Tuesday, 10 November 2015



Despite the 2015 copyright date on the end credits, this is actually a 2011 film, retitled and given new artwork to disguise the fact that it's actually a meta-sequel to a miserable-looking piece of giant alien eyeball nonsense from 1999 that David DeCouteau directed under a pseudonym. I haven't seen The Killer Eye as a standalone film, but I've seen enough of it shamelessly playing on a TV set in this semi-followup to confidently state that I'll be ploughing through the entire box sets of Crossroads, Bargain Hunt and that fantastically stupid ITV penny arcade game show before I ever - EVER - sling the DVD of The Killer Eye into the player.

Charles Band's The Disembodied (originally released to an uninterested world as Killer Eye: Hollywood Haunt) is so remorselessly terrible that you'd expect it to make DeCouteau's The Killer Eye look good by comparison, in the way that someone would theoretically appear less of a monumental arsehole if they're standing next to Piers Morgan. Paradoxically, that doesn't happen. Here we have five imbecilic young women, ostensibly getting together to decorate the house for Halloween, but eventually deciding not to bother and to sit and watch The Killer Eye instead. But an evil spirit contained within Mom's crystal ball telepathically brings a promotional eyeball prop to life, which promptly goes on the rampage, taking over the girls' minds and making them take their clothes off, talk drivel and experiment with lesbianism....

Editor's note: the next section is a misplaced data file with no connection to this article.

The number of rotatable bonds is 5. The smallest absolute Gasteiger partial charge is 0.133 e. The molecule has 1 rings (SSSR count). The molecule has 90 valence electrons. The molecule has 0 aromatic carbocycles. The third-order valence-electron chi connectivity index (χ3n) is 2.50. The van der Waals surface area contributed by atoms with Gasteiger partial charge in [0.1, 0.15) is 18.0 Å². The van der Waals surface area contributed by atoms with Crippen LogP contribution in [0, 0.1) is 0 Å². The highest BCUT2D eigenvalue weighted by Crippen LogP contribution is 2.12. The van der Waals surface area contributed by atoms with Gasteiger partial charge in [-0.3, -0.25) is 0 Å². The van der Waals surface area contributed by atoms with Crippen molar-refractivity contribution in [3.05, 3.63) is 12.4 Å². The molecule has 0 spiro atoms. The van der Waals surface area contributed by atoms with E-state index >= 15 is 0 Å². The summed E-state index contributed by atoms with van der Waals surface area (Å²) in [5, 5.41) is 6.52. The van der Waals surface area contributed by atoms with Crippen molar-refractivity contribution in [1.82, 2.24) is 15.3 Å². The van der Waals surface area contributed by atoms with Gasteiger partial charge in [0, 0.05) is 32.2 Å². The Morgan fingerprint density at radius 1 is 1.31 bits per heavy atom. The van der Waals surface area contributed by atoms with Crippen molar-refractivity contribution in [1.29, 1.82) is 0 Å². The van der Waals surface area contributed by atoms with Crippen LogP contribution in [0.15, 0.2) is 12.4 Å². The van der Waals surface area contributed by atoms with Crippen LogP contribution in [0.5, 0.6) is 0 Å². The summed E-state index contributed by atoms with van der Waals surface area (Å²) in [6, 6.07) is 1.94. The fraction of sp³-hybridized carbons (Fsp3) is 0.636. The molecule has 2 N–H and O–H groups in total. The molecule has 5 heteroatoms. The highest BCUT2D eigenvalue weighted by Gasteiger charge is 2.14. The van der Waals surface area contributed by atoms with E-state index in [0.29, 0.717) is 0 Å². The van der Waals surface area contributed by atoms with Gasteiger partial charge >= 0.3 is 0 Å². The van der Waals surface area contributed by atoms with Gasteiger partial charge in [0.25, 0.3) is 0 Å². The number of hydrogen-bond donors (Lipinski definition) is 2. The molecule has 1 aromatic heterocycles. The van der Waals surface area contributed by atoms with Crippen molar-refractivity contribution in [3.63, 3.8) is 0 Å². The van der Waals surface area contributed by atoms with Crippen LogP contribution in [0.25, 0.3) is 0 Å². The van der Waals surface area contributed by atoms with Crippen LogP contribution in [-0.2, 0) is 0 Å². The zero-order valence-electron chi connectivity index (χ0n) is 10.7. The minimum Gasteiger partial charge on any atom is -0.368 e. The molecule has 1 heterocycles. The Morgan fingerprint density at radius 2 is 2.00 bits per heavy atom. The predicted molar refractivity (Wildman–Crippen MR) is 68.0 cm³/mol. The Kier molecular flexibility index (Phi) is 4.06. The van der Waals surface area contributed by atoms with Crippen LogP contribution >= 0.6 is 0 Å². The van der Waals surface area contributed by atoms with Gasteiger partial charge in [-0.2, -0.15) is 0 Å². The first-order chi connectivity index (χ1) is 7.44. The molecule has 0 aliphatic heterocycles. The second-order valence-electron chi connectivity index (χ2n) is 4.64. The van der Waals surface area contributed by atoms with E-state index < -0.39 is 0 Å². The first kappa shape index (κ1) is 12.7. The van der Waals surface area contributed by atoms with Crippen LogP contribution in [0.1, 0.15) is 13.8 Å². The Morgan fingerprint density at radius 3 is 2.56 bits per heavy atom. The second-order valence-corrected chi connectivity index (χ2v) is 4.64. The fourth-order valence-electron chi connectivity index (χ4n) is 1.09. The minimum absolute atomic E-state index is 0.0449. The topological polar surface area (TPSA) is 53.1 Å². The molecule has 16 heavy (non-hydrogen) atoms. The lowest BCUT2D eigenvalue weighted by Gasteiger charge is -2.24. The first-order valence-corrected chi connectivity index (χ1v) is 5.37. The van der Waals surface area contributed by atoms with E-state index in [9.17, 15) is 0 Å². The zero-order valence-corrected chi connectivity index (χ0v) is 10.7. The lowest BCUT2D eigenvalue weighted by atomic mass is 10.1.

There are no less than 113 "special executive producers" listed in the end credits. and it's painfully clear that "special executive producer" is a technical Hollywood term for anyone who'll toss Charles Band a dollar. It's cheap, it's incredibly tedious (even at 69 minutes with very slow credit sequences), it's so lousy it's impossible to tell if it was supposed to be a comedy, it boasts a cast hired solely for their willingness to jiggle around in various states of undress, and the script shows every sign of being written by a ten-year-old. Why? It's not as if Charles Band hasn't made proper films in the past - possessed car thriller Crash!, kinky monster erotica Meridian (aka Phantoms), cult favourite Trancers (and let's not forget Empire Pictures giving us Re-Animator, From Beyond and Prison) - but at some point he appears to have given up and is now just churning out Evil Bong and Gingerdead Man sequels. Come back Fred Olen Ray, all is forgiven.


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